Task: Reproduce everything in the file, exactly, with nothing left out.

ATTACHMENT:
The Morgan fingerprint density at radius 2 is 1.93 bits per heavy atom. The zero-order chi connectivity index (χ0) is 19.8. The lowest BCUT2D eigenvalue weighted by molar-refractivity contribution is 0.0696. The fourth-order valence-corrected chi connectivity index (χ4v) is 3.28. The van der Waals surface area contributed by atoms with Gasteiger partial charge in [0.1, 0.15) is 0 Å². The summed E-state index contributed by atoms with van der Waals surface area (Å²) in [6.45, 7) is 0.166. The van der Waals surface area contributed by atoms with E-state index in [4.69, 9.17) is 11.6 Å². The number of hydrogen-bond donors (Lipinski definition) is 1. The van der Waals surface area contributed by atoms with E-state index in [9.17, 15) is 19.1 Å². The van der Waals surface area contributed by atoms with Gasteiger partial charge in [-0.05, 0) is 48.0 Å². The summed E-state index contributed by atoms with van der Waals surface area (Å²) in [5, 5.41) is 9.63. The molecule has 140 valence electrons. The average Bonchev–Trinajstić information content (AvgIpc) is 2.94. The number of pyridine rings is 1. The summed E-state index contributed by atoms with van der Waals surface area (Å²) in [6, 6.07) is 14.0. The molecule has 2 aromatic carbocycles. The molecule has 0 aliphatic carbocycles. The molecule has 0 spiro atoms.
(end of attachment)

The Morgan fingerprint density at radius 2 is 1.93 bits per heavy atom. The zero-order chi connectivity index (χ0) is 19.8. The lowest BCUT2D eigenvalue weighted by molar-refractivity contribution is 0.0696. The fourth-order valence-corrected chi connectivity index (χ4v) is 3.28. The van der Waals surface area contributed by atoms with Gasteiger partial charge in [0.1, 0.15) is 0 Å². The summed E-state index contributed by atoms with van der Waals surface area (Å²) in [6.45, 7) is 0.166. The van der Waals surface area contributed by atoms with E-state index in [4.69, 9.17) is 11.6 Å². The number of hydrogen-bond donors (Lipinski definition) is 1. The van der Waals surface area contributed by atoms with E-state index in [9.17, 15) is 19.1 Å². The van der Waals surface area contributed by atoms with Gasteiger partial charge in [-0.05, 0) is 48.0 Å². The summed E-state index contributed by atoms with van der Waals surface area (Å²) in [5, 5.41) is 9.63. The molecule has 140 valence electrons. The average Bonchev–Trinajstić information content (AvgIpc) is 2.94. The number of pyridine rings is 1. The summed E-state index contributed by atoms with van der Waals surface area (Å²) in [6, 6.07) is 14.0. The molecule has 2 aromatic carbocycles. The molecule has 0 aliphatic carbocycles. The molecule has 0 spiro atoms.